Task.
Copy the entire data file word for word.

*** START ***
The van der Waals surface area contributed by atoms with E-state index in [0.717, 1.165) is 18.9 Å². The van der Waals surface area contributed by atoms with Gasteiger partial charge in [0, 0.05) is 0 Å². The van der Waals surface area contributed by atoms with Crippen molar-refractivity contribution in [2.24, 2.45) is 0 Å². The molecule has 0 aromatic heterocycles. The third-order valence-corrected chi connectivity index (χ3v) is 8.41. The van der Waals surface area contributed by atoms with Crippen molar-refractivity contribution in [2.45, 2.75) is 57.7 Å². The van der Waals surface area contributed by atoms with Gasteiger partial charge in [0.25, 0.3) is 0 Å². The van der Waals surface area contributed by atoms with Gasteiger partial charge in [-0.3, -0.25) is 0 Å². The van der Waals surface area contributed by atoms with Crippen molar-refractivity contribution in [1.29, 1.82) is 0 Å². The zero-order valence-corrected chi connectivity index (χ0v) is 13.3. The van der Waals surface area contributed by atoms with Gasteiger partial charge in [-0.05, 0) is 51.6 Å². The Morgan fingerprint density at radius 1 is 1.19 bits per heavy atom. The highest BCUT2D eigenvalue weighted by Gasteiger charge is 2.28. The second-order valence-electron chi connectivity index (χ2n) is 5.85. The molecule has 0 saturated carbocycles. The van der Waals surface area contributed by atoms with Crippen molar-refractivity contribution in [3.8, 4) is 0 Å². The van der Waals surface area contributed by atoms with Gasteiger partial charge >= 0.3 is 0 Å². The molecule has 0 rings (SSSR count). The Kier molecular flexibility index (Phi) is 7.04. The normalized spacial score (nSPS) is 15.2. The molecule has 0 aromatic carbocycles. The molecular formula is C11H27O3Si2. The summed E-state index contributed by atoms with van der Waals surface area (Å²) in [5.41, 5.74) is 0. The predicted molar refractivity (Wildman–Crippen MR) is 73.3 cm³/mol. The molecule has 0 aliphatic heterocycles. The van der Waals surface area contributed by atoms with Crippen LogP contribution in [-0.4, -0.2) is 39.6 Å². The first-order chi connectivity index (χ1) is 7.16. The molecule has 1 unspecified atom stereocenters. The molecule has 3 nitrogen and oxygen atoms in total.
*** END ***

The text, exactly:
The van der Waals surface area contributed by atoms with E-state index in [0.717, 1.165) is 18.9 Å². The van der Waals surface area contributed by atoms with Gasteiger partial charge in [0, 0.05) is 0 Å². The van der Waals surface area contributed by atoms with Crippen molar-refractivity contribution in [2.24, 2.45) is 0 Å². The molecule has 0 aromatic heterocycles. The third-order valence-corrected chi connectivity index (χ3v) is 8.41. The van der Waals surface area contributed by atoms with Crippen molar-refractivity contribution in [2.45, 2.75) is 57.7 Å². The van der Waals surface area contributed by atoms with Gasteiger partial charge in [0.25, 0.3) is 0 Å². The van der Waals surface area contributed by atoms with Gasteiger partial charge in [-0.3, -0.25) is 0 Å². The van der Waals surface area contributed by atoms with Crippen molar-refractivity contribution in [1.29, 1.82) is 0 Å². The zero-order valence-corrected chi connectivity index (χ0v) is 13.3. The van der Waals surface area contributed by atoms with Gasteiger partial charge in [-0.05, 0) is 51.6 Å². The Morgan fingerprint density at radius 1 is 1.19 bits per heavy atom. The highest BCUT2D eigenvalue weighted by Gasteiger charge is 2.28. The second-order valence-electron chi connectivity index (χ2n) is 5.85. The molecule has 0 saturated carbocycles. The van der Waals surface area contributed by atoms with Crippen molar-refractivity contribution in [3.8, 4) is 0 Å². The van der Waals surface area contributed by atoms with Gasteiger partial charge >= 0.3 is 0 Å². The molecule has 0 rings (SSSR count). The Kier molecular flexibility index (Phi) is 7.04. The normalized spacial score (nSPS) is 15.2. The molecule has 0 aromatic carbocycles. The molecular formula is C11H27O3Si2. The summed E-state index contributed by atoms with van der Waals surface area (Å²) in [5.41, 5.74) is 0. The predicted molar refractivity (Wildman–Crippen MR) is 73.3 cm³/mol. The molecule has 0 aliphatic heterocycles. The van der Waals surface area contributed by atoms with Crippen LogP contribution in [-0.4, -0.2) is 39.6 Å². The first-order chi connectivity index (χ1) is 7.16. The molecule has 1 unspecified atom stereocenters. The molecule has 3 nitrogen and oxygen atoms in total.